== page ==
[root@rhel02 sysconfig]# service iptables restart
iptables: Flushing firewall rules:                         [  OK  ]
iptables: Setting chains to policy ACCEPT: filter          [  OK  ]
iptables: Unloading modules:                               [  OK  ]
iptables: Applying firewall rules:                         [  OK  ]

Next we need to identify whether SELinux is being used. (see SELinux notes below)


SELinux


What is SELinux? SELinux is a Linux Security Kernel module that provides a means of supporting access control security policies. SELinux is often used to tighten security on critical systems. A Linux kernel with SELinux enabled enforces mandatory access control policies.

If you are running SELinux, you may need to make the following changes to your SELinux configuration.


Checking for SELinux


To display your current SELinux status, you can issue the command "sestatus":



[root@rhel02 ~]# sestatus
SELinux status:                 enabled
SELinuxfs mount:                /selinux
Current mode:                   enforcing
Mode from config file:          enforcing
Policy version:                 24
Policy from config file:        targeted

In the example above we can see that we have SELinux "enabled" and the current mode is "enforcing".

There are several modes that SELinux may be running under. These are as follows:

Enforcing - The Security Policy is always Enforced.

Permissive - Permissive simulates the Enforcing Policy by displaying only warning messages. This mode does not enforce any policies.

Disabled - Completely disables SELinux (Not recommended)

To quickly "Enable" or "Disable" SELinux, you can issue the "setenforce command along with the relevant argument (see below)

usage: setenforce [ Enforcing | Permissive | 1 | 0 ]

You can also Enable/Disable SELinux in the following way below (1 = Enabled - 0 = Disabled):



# cat /selinux/enforce
1

# echo 0 > /selinux/enforce

# cat /selinux/enforce
0

The "cat" command is used to display the current setting. The echo command is used to assign a value of either "0" or "1".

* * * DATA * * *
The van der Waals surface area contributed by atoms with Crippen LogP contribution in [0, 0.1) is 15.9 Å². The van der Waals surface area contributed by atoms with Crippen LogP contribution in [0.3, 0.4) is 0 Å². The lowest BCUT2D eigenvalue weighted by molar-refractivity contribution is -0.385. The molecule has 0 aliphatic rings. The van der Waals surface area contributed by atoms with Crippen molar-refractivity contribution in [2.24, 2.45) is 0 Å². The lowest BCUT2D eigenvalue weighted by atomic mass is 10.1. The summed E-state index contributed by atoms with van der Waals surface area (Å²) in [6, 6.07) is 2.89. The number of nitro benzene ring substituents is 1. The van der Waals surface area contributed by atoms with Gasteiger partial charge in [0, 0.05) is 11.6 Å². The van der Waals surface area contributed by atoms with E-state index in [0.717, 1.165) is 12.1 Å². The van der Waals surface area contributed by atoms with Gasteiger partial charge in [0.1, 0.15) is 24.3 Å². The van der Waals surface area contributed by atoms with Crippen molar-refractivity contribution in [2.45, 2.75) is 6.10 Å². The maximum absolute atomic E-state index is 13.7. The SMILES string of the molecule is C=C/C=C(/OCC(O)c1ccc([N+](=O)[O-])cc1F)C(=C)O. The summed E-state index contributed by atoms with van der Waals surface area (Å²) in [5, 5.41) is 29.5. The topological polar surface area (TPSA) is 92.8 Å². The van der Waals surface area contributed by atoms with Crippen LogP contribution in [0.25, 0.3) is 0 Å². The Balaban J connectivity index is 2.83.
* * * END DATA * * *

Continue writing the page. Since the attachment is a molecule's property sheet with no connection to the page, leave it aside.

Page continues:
Display Samba specific SELinux settings


To view any specific SELinux settings for Samba/smb you can issue the "getsebool -a" command. This command when used in conjunction with "grep" will list only settings relevant to Samba.



[root@rhel02 lol]# getsebool -a | grep samba
samba_create_home_dirs --> off
samba_domain_controller --> off
samba_enable_home_dirs --> off
samba_export_all_ro --> off
samba_export_all_rw --> off
samba_run_unconfined --> off
samba_share_fusefs --> off
samba_share_nfs --> off
sanlock_use_samba --> off
use_samba_home_dirs --> off
virt_use_samba --> off

[root@rhel02 lol]# getsebool -a | grep smb
allow_smbd_anon_write --> off

Enabling SELinux settings for Samba


To modify any of the above parameters, we can issue a command "setsebool -P parameter on|off

The following command will enable access to the home directory area:



[root@rhel02 lol]# setsebool -P samba_enable_home_dirs on

Now if we run the command again to display our settings we can see that this parameter has now been enabled (switched on).



[root@rhel02 lol]# getsebool -a | grep samba
samba_create_home_dirs --> off
samba_domain_controller --> off
samba_enable_home_dirs --> on
samba_export_all_ro --> off
samba_export_all_rw --> off
samba_run_unconfined --> off
samba_share_fusefs --> off
samba_share_nfs --> off
sanlock_use_samba --> off
use_samba_home_dirs --> off
virt_use_samba --> off

Display selinux settings for a directory


The "Z" option when added to the normal "ls" command will display SELinux settings: ls -ldZ /path



[root@rhel02 lol]# ls -ldZ /home/lol/share
drwxr-xr-x. lol lol unconfined_u:object_r:user_home_t:s0 /home/lol/share

Sharing other Directories with Samba - SELinux


If you are sharing a directory other than a home area, you will need to issue the following command:

# chcon -t samba_shar_t /path

This command will grant permission to write into this area. Warning, do not use this command against system binaries!

Again, you can check that this command was successful by issuing the ls -ldZ /path command. (Amend /path accordingly)

** For more information regarding SELinux persistent settings, please refer to our SELinux Introduction


Accessing the share from Windows


Now to test our share, we need to use a computer attached to the same network. In the following example, I have used a laptop running Windows 7. To access the share, I simply typed \\192.168.0.17\ into the search box from the start menu. The IP address used is that of the RHEL Linux server running Samba. The names of any shares should now be displayed. In this example we can see our share "samba"..

Below is a screen shot of the Samba share under Windows 7:


Samba Share

Documentation - Further reading


As you can see from the example above, Samba can be a very useful tool to use. However, it would be impossible to cover every different set-up scenario. Thankfully there is some excellent documentation that can be found at the Samba Official Website.


Official Samba Documentation


Configuring Samba using SWAT - Samba Web Administration Tool


If you would rather use a Graphical tool (GUI) to configure your samba shares, then a popular choice is SWAT (Samba Web Administration Tool).
For details on how to install and use visit our SWAT user guide: SWAT Installation and Users Guide